Wednesday, June 24, 2009

Flower Scams

Some unscrupulous marketing firms are posing as local florists - Watch Out !

Flower rip-offs

Some unscrupulous telemarketing firms are posing as local florists - Watch Out!

Try Flower shop network A Network Of Real, Individually Owned Flower Shops! Not A Service Bureau!

Is Your Local Florist Really Long Distance?

Flowers are a great way to celebrate a birthday, cheer up a sick friend, or simply brighten someone’s day.

Your local florist is just a phone call away, or so you think. Some unscrupulous telemarketing firms are posing as local florists, charging you higher fees and taking business away from legitimate florists in your town.

Here’s how the deception works.

A telemarketer takes out a bogus listing in the white pages of your telephone directory or spams the Internet with made up flower shop names. The company may use your town’s name in its own to make you believe it’s local.

Or, the name of a legitimate local florist may be listed with a different local phone number. For example, Minneapolis Florists.

When you call, you’re unknowingly forwarded to an out-of-town telemarketing operation.

The telemarketer takes your order and credit card information for payment, and forwards your order to an area florist.

The telemarketer pockets a processing fee and a percentage of the sale as well.

You don’t realize you have been scammed until you get higher than expected charges from an out-of town company on your credit card statement, or learn that the flowers weren’t delivered as ordered, or worse, were never delivered at all.

How to Protect Yourself

Follow these tips before you order your next pot of posies so that you do not get bloomin mad!

Ask neighbors, family, friends, and co-workers for recommendations.
Deal only with shops that list a street address with their phone number. If you are asking directory assistance for a number, also ask for the street number and address. If there isn’t one, consider doing business with another florist.
Ask the florist to itemize the charges. In addition to the price of the arrangement, most florists charge a delivery fee and taxes if you live in the same state.
Ask the florist for directions to the shop. If they hesitate or refuse, consider this a red flag, and avoid doing business with the florist.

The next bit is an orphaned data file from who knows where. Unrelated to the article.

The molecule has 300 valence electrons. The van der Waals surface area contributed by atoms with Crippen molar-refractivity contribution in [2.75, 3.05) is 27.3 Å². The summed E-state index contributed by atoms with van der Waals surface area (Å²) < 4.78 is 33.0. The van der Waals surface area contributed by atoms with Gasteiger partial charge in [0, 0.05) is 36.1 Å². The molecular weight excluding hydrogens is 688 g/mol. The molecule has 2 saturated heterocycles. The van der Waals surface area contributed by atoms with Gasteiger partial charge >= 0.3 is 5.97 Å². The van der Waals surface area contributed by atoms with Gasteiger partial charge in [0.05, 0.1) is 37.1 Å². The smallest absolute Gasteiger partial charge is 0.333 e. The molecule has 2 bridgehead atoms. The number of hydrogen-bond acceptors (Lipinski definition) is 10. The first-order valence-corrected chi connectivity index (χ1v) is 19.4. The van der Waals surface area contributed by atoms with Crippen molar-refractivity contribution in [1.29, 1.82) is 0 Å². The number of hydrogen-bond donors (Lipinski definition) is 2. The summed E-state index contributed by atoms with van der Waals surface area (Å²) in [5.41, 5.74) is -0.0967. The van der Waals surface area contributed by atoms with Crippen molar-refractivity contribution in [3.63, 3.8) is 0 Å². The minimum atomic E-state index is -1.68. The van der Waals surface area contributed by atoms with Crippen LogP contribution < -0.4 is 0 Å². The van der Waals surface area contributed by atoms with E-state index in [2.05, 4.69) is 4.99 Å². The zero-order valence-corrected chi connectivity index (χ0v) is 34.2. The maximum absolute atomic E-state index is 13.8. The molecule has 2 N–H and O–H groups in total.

Ask the florist if they can deliver to other cities, pick one in advance, on the other side of the country. Ask them if they can deliver this them selves or do they have to "wire it out" - Then ask them if they have to "wire out the order you are calling to place. Ask them if they charge a convenience fee or service charge - No Local Flower Shop Will Ever Charge This Type Of Fee For A local Delivery! If you are suspicious, move on to another shop. Be especially careful of Internet florists
Check out the florist you’re considering with the local Better Business Bureau and consumer protection officials in your area. Or, if you’re ordering flowers from a local shop in another city or state, contact the consumer protection officials there. Ask if they have any unresolved consumer complaints on file. Also ask them to verify the street address.
When a Rose is a Ruse:

What to Do If You’ve Been Scammed:

If you placed an order through a wire service, a toll-free number, or a local florist, call the toll-free number of the florist and describe the problem. Many wire services will work with the filling florist to fix the problem or refund your money.

If your arrangement was never delivered, and you paid by credit card, you can dispute the charges with the card issuer.

Make sure the bill is not more than you bargained for!

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